What you need to know:
- In a statement issued yesterday, the manager for public relations and corporate affairs at NIRA, Mr Gilbert Kadilo, said some Ugandans apply to lower or increase their age for different purposes, a trend he said jeopardises the need for true and authentic data, which impacts national security and socio- economic development.
The National Identification and Registration Authority (NIRA) is seeking to tighten controls on those who seek to alter their dates of birth on National Identity Cards in order to arrest the growing abuse of the practice.
In a statement issued yesterday, the manager for public relations and corporate affairs at NIRA, Mr Gilbert Kadilo, said some Ugandans apply to lower or increase their age for different purposes, a trend he said jeopardises the need for true and authentic data, which impacts national security and socio- economic development.
Mr Kadilo singled out civil servants who want to extend retirement, those who want to be 80 years to access the government’s Social Assistance Grants for Empowerment (SAGE cash), underage girls seeking to join the labour export market, and sports personalities seeking access to opportunities as the most common groups who seek to change their dates of birth.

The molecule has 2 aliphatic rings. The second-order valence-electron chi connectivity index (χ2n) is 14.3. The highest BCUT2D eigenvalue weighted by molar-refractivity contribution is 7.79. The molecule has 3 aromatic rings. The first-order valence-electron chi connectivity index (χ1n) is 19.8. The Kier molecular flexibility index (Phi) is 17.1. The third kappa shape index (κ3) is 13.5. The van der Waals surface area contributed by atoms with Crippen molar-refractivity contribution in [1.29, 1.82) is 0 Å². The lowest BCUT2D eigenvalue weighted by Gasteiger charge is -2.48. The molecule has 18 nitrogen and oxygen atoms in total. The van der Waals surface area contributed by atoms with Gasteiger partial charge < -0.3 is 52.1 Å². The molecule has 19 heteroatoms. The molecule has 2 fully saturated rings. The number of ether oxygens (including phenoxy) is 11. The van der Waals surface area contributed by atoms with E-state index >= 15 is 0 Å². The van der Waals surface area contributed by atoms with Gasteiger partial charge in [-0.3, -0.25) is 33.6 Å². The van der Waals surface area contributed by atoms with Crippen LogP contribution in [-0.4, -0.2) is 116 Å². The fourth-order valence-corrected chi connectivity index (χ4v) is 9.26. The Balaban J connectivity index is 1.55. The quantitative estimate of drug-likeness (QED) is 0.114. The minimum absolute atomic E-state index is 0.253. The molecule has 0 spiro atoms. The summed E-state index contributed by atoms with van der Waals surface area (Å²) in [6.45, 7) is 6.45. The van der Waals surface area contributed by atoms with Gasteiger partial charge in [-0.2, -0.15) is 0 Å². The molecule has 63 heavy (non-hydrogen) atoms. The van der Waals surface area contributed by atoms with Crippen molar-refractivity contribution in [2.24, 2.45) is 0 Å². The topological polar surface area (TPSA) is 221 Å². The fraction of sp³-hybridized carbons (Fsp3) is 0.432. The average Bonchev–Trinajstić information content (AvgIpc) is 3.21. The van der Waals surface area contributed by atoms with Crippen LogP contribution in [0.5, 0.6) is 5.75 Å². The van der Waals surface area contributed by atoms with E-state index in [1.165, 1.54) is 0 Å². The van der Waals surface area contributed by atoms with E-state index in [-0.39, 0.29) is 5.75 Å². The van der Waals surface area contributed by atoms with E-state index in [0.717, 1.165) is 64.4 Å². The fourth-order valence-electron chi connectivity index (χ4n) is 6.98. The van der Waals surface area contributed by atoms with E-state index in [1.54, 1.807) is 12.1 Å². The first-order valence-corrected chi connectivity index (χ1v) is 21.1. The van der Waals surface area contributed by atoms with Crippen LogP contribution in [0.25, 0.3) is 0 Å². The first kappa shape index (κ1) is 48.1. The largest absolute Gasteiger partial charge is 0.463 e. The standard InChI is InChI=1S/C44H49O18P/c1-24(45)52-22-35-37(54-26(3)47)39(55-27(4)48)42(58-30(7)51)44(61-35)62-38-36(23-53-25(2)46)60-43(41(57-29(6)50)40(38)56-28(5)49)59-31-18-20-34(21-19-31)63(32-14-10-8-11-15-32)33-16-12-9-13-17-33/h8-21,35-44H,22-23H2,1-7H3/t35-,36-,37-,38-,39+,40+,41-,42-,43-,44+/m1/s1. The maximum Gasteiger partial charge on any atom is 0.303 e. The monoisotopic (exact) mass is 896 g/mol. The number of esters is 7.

“NIRA receives a weekly average of 200 applicants seeking to correct their dates of birth. The upsurge in requests for correction of errors in dates of birth motivated by ulterior motives constitutes a significant risk to the credibility and integrity of the National Identification Register, much to the detriment of the majority of Ugandans whose information is genuine in the register,” the statement reads.
In 2017, the permanent secretary in the Ministry of Public Service issued a circular to accounting officers, instructing that no requests for change of date of birth by public servants be entertained, citing a similar problem.
The statement by NIRA follows public backlash about a proposal to increase the fees for correction of errors from Shs50,000 to Shs500,000. The proposal was made before Parliament by NIRA on April 14.
But Mr Kadilo said this is meant to be a deterrent fee.
“The proposal to adjust the fees is based on assessed need to tighten controls and deter requests for correction of errors relating to date of birth, which the bigger number of applicants views as expedient to their needs in the circumstances, usually driven by the search for opportunity,” the statement reads in parts.
It adds: “The biggest issue is with the other categories of requests for change of dates outlined above that are driven by ulterior motives. It is these sorts of requests for change that should be made punitive. It is in this spirit that the proposal to raise the fees is premised.”
The proposal is not a guarantee that as soon as one pays, they will be permitted to effect the changes. One will be required to submit “verifiable proof” that includes a birth certificate or document to authenticate the variations.
But in cases of persons whose dates of birth were wrongly captured by NIRA, changes will be effected without cost.
Mr Kadilo also said efforts are underway to have registration points established at all health facilities to ensure all children born there or those coming for immunisation are registered and identified at birth.